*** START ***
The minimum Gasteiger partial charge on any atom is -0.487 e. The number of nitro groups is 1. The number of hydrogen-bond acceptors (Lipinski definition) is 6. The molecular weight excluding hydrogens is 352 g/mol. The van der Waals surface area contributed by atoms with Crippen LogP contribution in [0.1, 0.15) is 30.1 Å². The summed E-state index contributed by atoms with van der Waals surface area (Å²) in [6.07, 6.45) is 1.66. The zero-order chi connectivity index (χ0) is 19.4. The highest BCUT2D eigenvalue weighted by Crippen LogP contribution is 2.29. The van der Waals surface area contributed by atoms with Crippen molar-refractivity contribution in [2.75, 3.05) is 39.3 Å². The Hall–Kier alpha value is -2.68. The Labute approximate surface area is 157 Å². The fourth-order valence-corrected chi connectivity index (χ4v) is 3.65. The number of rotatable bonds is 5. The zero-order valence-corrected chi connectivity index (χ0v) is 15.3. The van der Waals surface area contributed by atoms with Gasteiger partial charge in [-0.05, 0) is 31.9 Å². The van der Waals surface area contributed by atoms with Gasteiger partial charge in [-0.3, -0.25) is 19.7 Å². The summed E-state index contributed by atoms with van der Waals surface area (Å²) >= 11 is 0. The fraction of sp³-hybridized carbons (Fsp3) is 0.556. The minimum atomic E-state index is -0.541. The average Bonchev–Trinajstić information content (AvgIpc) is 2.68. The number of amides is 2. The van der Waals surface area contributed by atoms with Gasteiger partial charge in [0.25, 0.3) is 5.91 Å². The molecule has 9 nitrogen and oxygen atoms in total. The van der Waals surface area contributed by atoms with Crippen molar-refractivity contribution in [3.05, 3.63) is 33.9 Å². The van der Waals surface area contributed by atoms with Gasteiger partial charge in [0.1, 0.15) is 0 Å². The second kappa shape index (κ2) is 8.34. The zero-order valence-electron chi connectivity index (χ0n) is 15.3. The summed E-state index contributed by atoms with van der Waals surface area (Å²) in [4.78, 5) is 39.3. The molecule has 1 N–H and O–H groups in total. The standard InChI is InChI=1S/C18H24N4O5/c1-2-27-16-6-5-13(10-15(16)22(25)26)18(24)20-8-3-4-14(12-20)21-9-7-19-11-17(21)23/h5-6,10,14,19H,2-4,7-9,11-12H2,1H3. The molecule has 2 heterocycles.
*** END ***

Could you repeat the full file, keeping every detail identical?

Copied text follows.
The minimum Gasteiger partial charge on any atom is -0.487 e. The number of nitro groups is 1. The number of hydrogen-bond acceptors (Lipinski definition) is 6. The molecular weight excluding hydrogens is 352 g/mol. The van der Waals surface area contributed by atoms with Crippen LogP contribution in [0.1, 0.15) is 30.1 Å². The summed E-state index contributed by atoms with van der Waals surface area (Å²) in [6.07, 6.45) is 1.66. The zero-order chi connectivity index (χ0) is 19.4. The highest BCUT2D eigenvalue weighted by Crippen LogP contribution is 2.29. The van der Waals surface area contributed by atoms with Crippen molar-refractivity contribution in [2.75, 3.05) is 39.3 Å². The Hall–Kier alpha value is -2.68. The Labute approximate surface area is 157 Å². The fourth-order valence-corrected chi connectivity index (χ4v) is 3.65. The number of rotatable bonds is 5. The zero-order valence-corrected chi connectivity index (χ0v) is 15.3. The van der Waals surface area contributed by atoms with Gasteiger partial charge in [-0.05, 0) is 31.9 Å². The van der Waals surface area contributed by atoms with Gasteiger partial charge in [-0.3, -0.25) is 19.7 Å². The summed E-state index contributed by atoms with van der Waals surface area (Å²) >= 11 is 0. The fraction of sp³-hybridized carbons (Fsp3) is 0.556. The minimum atomic E-state index is -0.541. The average Bonchev–Trinajstić information content (AvgIpc) is 2.68. The number of amides is 2. The van der Waals surface area contributed by atoms with Gasteiger partial charge in [0.25, 0.3) is 5.91 Å². The molecule has 9 nitrogen and oxygen atoms in total. The van der Waals surface area contributed by atoms with Crippen molar-refractivity contribution in [3.05, 3.63) is 33.9 Å². The van der Waals surface area contributed by atoms with Gasteiger partial charge in [0.1, 0.15) is 0 Å². The second kappa shape index (κ2) is 8.34. The zero-order valence-electron chi connectivity index (χ0n) is 15.3. The summed E-state index contributed by atoms with van der Waals surface area (Å²) in [4.78, 5) is 39.3. The molecule has 1 N–H and O–H groups in total. The standard InChI is InChI=1S/C18H24N4O5/c1-2-27-16-6-5-13(10-15(16)22(25)26)18(24)20-8-3-4-14(12-20)21-9-7-19-11-17(21)23/h5-6,10,14,19H,2-4,7-9,11-12H2,1H3. The molecule has 2 heterocycles.